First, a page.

Hen-Bane, or Hyoscyamus, L. a genus of plants comprising nine, species, one of which is a native of Britain, namely, the niger, orCom-mon Hen-bane. It abounds in villages, road-sides, and among rubbish ; and flowers in the month of July. Neither horses, cows, swine, nor sheep, will touch this plant, though the animals last mentioned are supposed to eat it when young : - it is not relished by goats.

The seeds, leaves, and roots of the common hen-bane, taken internally, are reputed to be poison-ous ; and numerous instances have been recorded of their virulent ef-fects. The general consequences of eating them are, convulsions, madness', and death; though Dr. Smith states that he has eaten the seeds with impunity. The leaves, if scattered about a house, are said to drive 3way mice and rats : when bruised, they emit an odour resembling that of tobacco, and are so powerfully narcotic, that their exhalation occasions the head-ach and giddiness. The whole plant is fatal to poultry ; it intoxicates hogs ; but cows, horses, dogs, and goats, are able to bear a tolerable portion before they are affected.— In superstitious ages, the famous sorcerers ointment was prepared from the leaves of the hen-bane, which produced a kind of delirious trance, or furious inspiration, on those who were anointed with this poisonous salve. Malignant persons, even in modern times, appear to be well acquainted with the properties and effects of the hen-bane: and the iniquities lately practised in a village near Newport, Salop, with a preparation of this powerful plant, almost exceed belief; especially as they were directed by one branch of a numerous family against another, not even except-ing infants. When suspicions arose against those miscreants who were guilty of secretly mixing this baneful vegetable with ale and beer, they had the inhuman audacity to introduce the poison between the soles of the shoes; and after these were secured, between the seams of shirts that were suspended on the hedge. - We have mentioned these flagrant instances of depravity, in order to caution the credulous reader, and to shew that the extraordinary effects of this poisonous application arisefrom natural causes, and ought not to be ascribed to witchcraft, as was unfortunately the case in Shropshire, till the whole mystery was satisfactorily explained. The writer of this article, having contributed to detect the delusion, thinks it his duty to warn the public against certain grave and whimsical matrons, as well as old men lurking about country places, who, under the pretence of fortune-telling, and amusing the harmless listeners with spell-craft, cunningly enter into the secret history of different families, avail themselves of the most powerful herbs, and thus become subservient to the most nefarious purposes.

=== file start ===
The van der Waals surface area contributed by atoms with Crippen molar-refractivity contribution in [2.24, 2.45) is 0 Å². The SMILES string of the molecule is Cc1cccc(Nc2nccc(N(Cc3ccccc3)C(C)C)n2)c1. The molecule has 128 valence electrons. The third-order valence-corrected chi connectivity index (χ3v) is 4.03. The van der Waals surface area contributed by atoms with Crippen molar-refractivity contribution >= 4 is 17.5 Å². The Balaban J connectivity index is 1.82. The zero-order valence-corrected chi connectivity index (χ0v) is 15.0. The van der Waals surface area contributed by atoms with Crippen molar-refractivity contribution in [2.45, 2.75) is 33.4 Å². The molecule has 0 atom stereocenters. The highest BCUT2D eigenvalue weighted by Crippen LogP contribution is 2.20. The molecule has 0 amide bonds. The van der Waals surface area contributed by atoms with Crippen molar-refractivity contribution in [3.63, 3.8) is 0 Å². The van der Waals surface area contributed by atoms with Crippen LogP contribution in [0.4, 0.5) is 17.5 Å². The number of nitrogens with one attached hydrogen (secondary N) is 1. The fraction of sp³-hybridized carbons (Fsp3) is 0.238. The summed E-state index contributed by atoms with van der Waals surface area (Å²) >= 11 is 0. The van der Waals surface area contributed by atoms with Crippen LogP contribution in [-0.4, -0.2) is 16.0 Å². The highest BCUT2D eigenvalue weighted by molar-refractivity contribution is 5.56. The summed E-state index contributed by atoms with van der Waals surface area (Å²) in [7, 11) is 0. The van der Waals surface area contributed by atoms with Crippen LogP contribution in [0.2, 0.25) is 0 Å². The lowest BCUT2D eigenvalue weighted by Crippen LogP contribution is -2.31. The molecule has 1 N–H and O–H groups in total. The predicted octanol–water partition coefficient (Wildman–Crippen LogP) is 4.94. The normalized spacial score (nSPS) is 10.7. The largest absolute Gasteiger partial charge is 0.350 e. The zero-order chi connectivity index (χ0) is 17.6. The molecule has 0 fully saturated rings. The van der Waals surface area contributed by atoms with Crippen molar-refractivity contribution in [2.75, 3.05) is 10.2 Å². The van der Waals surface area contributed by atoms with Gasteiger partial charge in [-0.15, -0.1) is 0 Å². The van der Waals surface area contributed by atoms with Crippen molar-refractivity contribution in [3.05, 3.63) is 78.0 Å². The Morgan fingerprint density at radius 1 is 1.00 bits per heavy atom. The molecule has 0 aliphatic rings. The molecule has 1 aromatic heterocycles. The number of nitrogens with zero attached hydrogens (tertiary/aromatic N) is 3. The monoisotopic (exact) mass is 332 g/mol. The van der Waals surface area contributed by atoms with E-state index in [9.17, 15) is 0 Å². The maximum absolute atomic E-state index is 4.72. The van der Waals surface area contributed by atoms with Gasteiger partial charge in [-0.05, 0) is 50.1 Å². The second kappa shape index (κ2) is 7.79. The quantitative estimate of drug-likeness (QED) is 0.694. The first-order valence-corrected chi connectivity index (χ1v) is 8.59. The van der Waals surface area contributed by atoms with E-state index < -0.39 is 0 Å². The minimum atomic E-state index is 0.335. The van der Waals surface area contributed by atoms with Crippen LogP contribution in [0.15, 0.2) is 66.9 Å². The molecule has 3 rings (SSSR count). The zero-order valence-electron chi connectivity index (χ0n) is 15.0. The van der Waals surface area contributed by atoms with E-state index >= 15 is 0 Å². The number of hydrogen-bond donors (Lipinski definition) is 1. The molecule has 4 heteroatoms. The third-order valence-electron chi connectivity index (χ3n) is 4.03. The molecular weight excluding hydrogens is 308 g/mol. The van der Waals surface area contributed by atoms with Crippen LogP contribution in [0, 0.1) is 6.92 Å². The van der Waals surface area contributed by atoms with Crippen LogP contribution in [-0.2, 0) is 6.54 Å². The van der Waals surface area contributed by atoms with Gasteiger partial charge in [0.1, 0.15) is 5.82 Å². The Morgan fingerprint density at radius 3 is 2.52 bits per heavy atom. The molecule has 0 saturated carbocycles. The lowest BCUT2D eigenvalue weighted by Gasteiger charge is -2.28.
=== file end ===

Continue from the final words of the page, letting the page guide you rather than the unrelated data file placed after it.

Notwithstanding these virulent properties, the hen-bane has lately been employed with considerable success in the most obstinate diseases, such as epilepsy, internal spasms, madness and melancholy ; though we trust that no circumspect person will ever resort to its use, without consulting a medical friend. —If, however, any small portion of the leaves should have been accidentally swallowed, brisk emetics ought to be instantly taken ; and, after discharging the contents of the stomach, it will be necessary to administer emollient and oily clysters, to repeat them as often as they are ejected, and to drink as large portions of vinegar or juice of lemons diluted with water, as the stomach is able to support.

In recent cases, where the poi-sonous ointment of hen-bane has been absorbed by the skin, mild sudorifics, joined with mercurial frictions, will then be very proper; in order to excite a slight salivation, and expel the virus ; but, if some time alter the accident has elapsed, and the patient become delirious, paralytic, consumptive, or blind, recourse must be had to professional advice.